Top chess player accused of using smartphone to cheat during competition


Sneaking into the bathroom with your smartphone to check out the best way to beat your opponent is probably the worst move you can make in a game of chess, but that’s the charge against Grandmaster Igors Rausis afterwards. that he would have been caught in the act Friday July 12.

Rausis was playing in a tournament in Strasbourg, France, when he walked over to the bathroom for a break. Shortly thereafter, a smartphone was found in the cabin, with the chess player subsequently signing a statement confirming the device was his own.

Pressure on the player increased when social media users began circulating a photo – also posted by The Times – claiming to show Rausis during Friday’s restroom break. In the image, he can be seen checking his phone while sitting on the closed toilet lid.

The Latvian-Czech player then appeared to admit to using his phone during the bathroom break, telling Chess.com: “I just lost my mind yesterday” and adding: “I already played my last game of chess”. However, the post noted that at this point it is still not clear whether he was receiving help from software or perhaps other means.

While there is no proven evidence to suggest that Rausis, 58, used a smartphone to aid his chess performance before Friday, chess fans have long suspected his behavior after noticing that his player rating s ‘was improving at an unusually fast rate.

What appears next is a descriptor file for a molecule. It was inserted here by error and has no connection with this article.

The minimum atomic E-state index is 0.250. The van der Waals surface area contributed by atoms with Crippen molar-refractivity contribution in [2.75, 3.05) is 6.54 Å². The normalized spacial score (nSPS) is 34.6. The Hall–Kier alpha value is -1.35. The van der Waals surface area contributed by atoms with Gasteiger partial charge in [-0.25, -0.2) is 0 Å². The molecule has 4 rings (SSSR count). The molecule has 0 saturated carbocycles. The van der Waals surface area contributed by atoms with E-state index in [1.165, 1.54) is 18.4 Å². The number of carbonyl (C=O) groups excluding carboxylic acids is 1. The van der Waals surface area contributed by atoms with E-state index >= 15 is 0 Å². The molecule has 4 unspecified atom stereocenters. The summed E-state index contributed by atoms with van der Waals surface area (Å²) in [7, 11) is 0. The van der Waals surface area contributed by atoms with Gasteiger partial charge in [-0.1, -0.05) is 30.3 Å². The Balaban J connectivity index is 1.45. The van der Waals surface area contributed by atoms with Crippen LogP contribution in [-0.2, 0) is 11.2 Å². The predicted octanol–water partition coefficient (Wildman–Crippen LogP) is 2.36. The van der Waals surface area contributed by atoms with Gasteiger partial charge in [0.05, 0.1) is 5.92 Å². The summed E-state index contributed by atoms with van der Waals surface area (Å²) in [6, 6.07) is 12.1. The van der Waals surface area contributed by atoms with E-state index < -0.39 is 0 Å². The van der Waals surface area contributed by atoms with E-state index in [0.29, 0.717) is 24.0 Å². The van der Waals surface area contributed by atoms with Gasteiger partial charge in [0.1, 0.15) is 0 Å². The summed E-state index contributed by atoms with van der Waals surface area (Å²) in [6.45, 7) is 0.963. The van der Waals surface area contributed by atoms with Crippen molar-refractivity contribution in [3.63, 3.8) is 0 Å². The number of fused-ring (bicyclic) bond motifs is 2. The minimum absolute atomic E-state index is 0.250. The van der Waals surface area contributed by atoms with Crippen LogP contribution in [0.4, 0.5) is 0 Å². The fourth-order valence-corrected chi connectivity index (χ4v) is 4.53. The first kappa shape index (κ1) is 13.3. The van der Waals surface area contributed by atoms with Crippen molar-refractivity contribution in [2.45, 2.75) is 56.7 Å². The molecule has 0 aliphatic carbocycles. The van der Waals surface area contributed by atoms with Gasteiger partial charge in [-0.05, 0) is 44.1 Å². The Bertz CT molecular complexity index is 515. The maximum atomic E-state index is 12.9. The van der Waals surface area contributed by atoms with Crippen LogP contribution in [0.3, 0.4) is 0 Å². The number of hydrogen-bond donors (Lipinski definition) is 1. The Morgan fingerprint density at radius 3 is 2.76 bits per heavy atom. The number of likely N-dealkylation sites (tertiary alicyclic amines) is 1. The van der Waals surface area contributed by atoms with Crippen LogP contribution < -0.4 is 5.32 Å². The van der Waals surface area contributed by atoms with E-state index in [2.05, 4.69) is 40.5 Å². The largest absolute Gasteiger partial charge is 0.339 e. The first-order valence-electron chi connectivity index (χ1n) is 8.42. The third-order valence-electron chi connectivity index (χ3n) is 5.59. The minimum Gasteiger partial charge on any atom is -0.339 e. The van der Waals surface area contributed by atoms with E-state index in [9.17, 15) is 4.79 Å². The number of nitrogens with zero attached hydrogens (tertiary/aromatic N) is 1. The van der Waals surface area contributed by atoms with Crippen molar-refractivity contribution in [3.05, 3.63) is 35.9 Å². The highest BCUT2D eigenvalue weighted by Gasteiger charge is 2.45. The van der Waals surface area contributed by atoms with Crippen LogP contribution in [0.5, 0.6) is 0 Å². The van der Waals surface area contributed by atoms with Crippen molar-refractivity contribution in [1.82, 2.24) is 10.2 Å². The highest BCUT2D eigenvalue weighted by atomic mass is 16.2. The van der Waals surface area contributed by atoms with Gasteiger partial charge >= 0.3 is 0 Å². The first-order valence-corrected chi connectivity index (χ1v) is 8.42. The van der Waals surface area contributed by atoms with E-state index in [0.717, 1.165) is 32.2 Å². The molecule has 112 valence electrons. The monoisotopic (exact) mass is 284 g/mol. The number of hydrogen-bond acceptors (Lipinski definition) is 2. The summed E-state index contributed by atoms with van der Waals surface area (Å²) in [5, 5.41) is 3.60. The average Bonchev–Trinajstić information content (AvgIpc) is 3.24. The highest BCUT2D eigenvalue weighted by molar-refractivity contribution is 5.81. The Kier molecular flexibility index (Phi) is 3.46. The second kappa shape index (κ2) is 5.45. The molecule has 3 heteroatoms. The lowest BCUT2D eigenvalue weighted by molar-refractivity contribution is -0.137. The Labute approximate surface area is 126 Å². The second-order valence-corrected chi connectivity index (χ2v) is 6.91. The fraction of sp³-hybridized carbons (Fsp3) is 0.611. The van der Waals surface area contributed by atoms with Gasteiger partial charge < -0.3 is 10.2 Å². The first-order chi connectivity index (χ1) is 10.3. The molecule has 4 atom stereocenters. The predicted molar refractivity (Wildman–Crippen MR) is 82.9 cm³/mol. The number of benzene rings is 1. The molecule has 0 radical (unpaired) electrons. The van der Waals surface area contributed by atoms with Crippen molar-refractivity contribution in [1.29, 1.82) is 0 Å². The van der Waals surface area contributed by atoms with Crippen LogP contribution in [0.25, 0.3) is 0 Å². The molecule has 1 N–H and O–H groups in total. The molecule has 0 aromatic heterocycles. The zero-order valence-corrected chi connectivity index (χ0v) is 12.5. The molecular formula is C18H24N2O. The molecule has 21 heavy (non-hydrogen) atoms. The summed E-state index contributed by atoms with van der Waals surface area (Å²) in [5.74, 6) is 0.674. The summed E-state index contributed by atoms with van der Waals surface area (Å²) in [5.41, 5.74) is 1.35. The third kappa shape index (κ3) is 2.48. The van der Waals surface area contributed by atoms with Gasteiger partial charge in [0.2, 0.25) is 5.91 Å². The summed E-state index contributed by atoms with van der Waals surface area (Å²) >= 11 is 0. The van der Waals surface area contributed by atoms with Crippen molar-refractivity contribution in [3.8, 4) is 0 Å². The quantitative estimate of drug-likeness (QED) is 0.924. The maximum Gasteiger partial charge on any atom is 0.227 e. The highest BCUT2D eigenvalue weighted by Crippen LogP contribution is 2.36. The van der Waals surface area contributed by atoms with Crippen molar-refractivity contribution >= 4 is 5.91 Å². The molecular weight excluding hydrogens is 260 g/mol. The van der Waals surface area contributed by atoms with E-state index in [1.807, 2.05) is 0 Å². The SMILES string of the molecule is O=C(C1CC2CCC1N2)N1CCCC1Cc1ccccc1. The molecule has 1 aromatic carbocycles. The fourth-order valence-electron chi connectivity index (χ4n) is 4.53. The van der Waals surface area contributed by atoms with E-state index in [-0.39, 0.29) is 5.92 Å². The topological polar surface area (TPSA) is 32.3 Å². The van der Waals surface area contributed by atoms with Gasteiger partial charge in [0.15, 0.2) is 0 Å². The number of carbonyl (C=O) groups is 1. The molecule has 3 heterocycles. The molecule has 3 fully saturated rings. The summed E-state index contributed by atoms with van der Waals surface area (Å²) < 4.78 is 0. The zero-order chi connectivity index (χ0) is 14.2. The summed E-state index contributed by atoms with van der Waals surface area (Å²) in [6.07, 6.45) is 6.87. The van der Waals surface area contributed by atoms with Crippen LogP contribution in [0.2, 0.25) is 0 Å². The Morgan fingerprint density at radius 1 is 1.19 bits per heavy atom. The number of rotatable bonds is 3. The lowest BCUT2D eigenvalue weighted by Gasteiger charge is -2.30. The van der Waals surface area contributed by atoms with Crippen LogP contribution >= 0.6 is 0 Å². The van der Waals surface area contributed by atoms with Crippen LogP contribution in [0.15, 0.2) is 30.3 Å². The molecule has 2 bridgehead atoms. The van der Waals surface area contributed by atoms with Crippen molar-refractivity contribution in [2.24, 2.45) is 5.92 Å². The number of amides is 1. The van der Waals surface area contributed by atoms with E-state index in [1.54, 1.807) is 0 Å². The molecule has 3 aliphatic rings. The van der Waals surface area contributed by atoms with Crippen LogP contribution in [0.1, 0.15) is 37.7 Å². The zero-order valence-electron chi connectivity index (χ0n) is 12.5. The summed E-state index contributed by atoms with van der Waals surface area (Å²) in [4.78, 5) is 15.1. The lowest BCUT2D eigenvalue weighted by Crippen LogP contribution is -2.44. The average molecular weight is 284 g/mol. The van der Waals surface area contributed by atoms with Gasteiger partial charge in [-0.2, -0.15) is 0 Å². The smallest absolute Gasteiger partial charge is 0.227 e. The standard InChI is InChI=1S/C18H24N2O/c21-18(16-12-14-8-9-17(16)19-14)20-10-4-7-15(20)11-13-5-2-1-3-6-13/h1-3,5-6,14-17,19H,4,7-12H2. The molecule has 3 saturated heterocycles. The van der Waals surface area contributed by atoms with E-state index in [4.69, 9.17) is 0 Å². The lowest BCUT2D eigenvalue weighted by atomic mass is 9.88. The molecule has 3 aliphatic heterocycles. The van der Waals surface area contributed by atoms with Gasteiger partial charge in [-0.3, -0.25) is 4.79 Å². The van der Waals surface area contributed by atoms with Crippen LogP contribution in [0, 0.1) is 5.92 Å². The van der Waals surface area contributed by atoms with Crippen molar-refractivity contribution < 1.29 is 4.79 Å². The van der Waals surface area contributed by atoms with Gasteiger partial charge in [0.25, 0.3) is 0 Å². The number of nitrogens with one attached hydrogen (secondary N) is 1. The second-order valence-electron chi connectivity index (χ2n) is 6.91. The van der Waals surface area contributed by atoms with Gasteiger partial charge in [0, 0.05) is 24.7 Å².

In fact, Yuri Garrett of the World Chess Federation (FIDE) revealed on Friday that officials have been closely following “a player” for months after using software designed to alert them to unusual performance and trends among players.

Phones have been banned in chess tournaments for several years now, with some high profile events requiring players to go through metal detectors before a game begins. However, that doesn’t prevent a phone from being hidden in a bathroom before a game starts.

The FIDE Ethics Committee is currently examining Rausis’ case to decide what to do next.

Commenting on the issue of cheating in competitive chess – whether with a smartphone or by other means – David Llada, FIDE communications director, told Digital Trends: “Looking at the big picture, I am relieved to say that the number of cases is minimal ”, adding:“ It is, by far, a much smaller problem than doping is in other sports. ”

Indeed, the last high profile case of a top chess player using a smartphone to gain the advantage in a tournament occurred in 2015. Georgian grandmaster Gaioz Nigalidze was stripped of his title and s ‘has been given a three-year suspension after using a chess app during a game at an international tournament in Dubai. After several trips to the bathroom during the game, officials checked the booth and found a phone hidden inside. The device had a chess app reflecting the configuration of the current chess board. Authorities were able to confirm that the phone belonged to Nigalidze because it was also logged into his Facebook account.

Updated July 15, 2019: Added comment from David Llada

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